Ok, what have I got myself into?!

#PhDAdvice – Developing an effective PhD-Supervisor relationship!

Image - PhD Comics
Image – PhD Comics

I have observed a few cases where PhD candidates either not completing or failing at viva stage. A common theme was a major breakdown in the relationship between the candidate and their supervisor(s). In this article, I share four ideas, from my experiences as a former PhD candidate who’s now learning the ropes of PhD supervision  that I hope can help prospective and current PhD candidates manage this very important relationship.

 Choose wisely – In the  PhD survival guide, I shared why it is important to spend quality time while making this decision. You’ll have a smoother journey if you have a good working relationship with your supervisor. I decided to join my PhD supervisor’s group after I had spent a year working on my undergraduate project with him. Some people call this luck but I call it choice. I decided to work with him and he decided to work with me.

If your PhD is funded, your PI is usually your de-facto Director of Studies and you may not have much choice in the matter. However just like when you attend an interview, the choice to work with an organisation is still yours. Two or three member supervisory teams are now more common so it is worth asking if there will be some leeway in choosing your other supervisor(s). For self-funded PhD candidates, you have a choice in where you spend your tuition fees, so do not be scared to ask for who you need. A PhD is an apprenticeship not indentured slavery (at least it should be).  Invest time in getting information about your supervisor, research group etc. Speak to postdocs. You can find them at conferences and early career researcher networking events. Ask questions;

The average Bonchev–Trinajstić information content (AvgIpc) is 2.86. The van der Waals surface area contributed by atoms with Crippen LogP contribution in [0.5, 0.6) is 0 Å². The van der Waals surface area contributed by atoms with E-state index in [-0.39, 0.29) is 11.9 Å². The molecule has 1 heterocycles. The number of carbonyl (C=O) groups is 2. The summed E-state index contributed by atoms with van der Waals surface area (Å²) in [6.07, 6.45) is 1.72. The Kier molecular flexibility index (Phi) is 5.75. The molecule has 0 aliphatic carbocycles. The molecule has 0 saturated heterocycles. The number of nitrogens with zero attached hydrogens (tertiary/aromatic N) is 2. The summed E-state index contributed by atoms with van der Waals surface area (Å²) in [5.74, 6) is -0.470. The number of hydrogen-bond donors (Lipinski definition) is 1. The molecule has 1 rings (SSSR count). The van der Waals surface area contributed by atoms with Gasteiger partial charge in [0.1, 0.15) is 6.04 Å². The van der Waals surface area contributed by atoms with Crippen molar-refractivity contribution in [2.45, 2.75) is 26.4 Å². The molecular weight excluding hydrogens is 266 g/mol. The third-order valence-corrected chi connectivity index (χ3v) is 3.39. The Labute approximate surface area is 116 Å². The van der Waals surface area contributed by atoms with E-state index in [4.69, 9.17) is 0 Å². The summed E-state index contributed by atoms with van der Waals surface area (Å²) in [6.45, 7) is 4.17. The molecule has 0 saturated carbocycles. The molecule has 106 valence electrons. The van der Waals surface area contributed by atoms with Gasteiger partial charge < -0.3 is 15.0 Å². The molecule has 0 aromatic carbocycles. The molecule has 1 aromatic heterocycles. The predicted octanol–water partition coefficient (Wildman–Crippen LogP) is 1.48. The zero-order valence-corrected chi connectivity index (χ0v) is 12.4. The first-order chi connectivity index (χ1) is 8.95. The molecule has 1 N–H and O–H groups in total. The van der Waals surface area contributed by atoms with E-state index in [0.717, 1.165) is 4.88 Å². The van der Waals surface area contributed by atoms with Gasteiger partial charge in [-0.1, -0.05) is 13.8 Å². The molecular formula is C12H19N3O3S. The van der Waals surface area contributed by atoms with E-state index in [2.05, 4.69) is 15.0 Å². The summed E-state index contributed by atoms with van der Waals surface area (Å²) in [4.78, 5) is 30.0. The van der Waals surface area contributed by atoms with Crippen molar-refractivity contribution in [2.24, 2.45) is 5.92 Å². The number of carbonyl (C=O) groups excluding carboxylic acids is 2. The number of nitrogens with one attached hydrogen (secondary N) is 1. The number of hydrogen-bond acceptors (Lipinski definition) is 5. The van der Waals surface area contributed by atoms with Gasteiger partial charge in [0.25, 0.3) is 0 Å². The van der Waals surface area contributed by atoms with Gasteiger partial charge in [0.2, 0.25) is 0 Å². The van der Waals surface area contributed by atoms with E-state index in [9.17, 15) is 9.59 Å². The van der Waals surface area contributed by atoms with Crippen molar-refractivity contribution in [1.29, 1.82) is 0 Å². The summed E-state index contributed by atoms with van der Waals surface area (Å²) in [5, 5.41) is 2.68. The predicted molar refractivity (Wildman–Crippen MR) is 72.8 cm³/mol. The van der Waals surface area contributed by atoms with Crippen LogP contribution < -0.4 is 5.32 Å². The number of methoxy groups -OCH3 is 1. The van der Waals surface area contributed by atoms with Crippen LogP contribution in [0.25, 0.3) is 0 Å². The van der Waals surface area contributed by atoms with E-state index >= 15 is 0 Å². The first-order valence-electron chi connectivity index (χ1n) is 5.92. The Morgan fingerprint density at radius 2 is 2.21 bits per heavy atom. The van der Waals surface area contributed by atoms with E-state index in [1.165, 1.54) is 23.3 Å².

How many PhD candidates have you supervised?

Who will be on the supervisory team?

How many successful completions?

How many didn’t complete and why?

Do your students publish during their PhD?

Do not be so ‘hungry’ for a PhD position that you dismiss the information your research pulls up. I know a PhD candidate who left after six months because she could not get on with her supervisor. Successful completion is Win/Win for all parties involved so choose wisely.